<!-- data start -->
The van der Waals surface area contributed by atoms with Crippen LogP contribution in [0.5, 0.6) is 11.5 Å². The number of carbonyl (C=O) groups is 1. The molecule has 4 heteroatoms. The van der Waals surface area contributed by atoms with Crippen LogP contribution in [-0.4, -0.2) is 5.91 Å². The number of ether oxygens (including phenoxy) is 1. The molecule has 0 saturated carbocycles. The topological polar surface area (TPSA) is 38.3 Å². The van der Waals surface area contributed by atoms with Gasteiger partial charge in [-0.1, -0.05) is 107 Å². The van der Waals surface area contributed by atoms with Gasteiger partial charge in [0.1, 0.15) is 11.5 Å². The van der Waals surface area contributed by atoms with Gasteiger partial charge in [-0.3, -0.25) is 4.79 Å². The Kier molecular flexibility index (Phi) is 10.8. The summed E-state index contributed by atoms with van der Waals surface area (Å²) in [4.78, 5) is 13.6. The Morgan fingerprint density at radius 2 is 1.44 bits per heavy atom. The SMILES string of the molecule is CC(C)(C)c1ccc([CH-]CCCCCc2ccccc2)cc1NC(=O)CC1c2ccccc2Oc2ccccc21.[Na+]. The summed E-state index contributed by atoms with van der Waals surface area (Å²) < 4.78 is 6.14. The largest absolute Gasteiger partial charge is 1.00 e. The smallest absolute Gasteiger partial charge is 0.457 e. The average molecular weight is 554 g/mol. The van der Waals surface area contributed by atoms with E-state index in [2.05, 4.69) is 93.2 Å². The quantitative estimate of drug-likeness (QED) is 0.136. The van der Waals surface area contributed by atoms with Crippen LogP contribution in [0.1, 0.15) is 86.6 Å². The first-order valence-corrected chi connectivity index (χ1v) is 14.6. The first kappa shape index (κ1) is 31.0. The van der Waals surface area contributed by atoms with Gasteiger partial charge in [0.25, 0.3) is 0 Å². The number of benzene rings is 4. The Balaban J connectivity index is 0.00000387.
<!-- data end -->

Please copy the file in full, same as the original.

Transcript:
The van der Waals surface area contributed by atoms with Crippen LogP contribution in [0.5, 0.6) is 11.5 Å². The number of carbonyl (C=O) groups is 1. The molecule has 4 heteroatoms. The van der Waals surface area contributed by atoms with Crippen LogP contribution in [-0.4, -0.2) is 5.91 Å². The number of ether oxygens (including phenoxy) is 1. The molecule has 0 saturated carbocycles. The topological polar surface area (TPSA) is 38.3 Å². The van der Waals surface area contributed by atoms with Gasteiger partial charge in [-0.1, -0.05) is 107 Å². The van der Waals surface area contributed by atoms with Gasteiger partial charge in [0.1, 0.15) is 11.5 Å². The van der Waals surface area contributed by atoms with Gasteiger partial charge in [-0.3, -0.25) is 4.79 Å². The Kier molecular flexibility index (Phi) is 10.8. The summed E-state index contributed by atoms with van der Waals surface area (Å²) in [4.78, 5) is 13.6. The Morgan fingerprint density at radius 2 is 1.44 bits per heavy atom. The SMILES string of the molecule is CC(C)(C)c1ccc([CH-]CCCCCc2ccccc2)cc1NC(=O)CC1c2ccccc2Oc2ccccc21.[Na+]. The summed E-state index contributed by atoms with van der Waals surface area (Å²) < 4.78 is 6.14. The largest absolute Gasteiger partial charge is 1.00 e. The smallest absolute Gasteiger partial charge is 0.457 e. The average molecular weight is 554 g/mol. The van der Waals surface area contributed by atoms with E-state index in [2.05, 4.69) is 93.2 Å². The quantitative estimate of drug-likeness (QED) is 0.136. The van der Waals surface area contributed by atoms with Crippen LogP contribution in [0.1, 0.15) is 86.6 Å². The first-order valence-corrected chi connectivity index (χ1v) is 14.6. The first kappa shape index (κ1) is 31.0. The van der Waals surface area contributed by atoms with Gasteiger partial charge in [0.25, 0.3) is 0 Å². The number of benzene rings is 4. The Balaban J connectivity index is 0.00000387.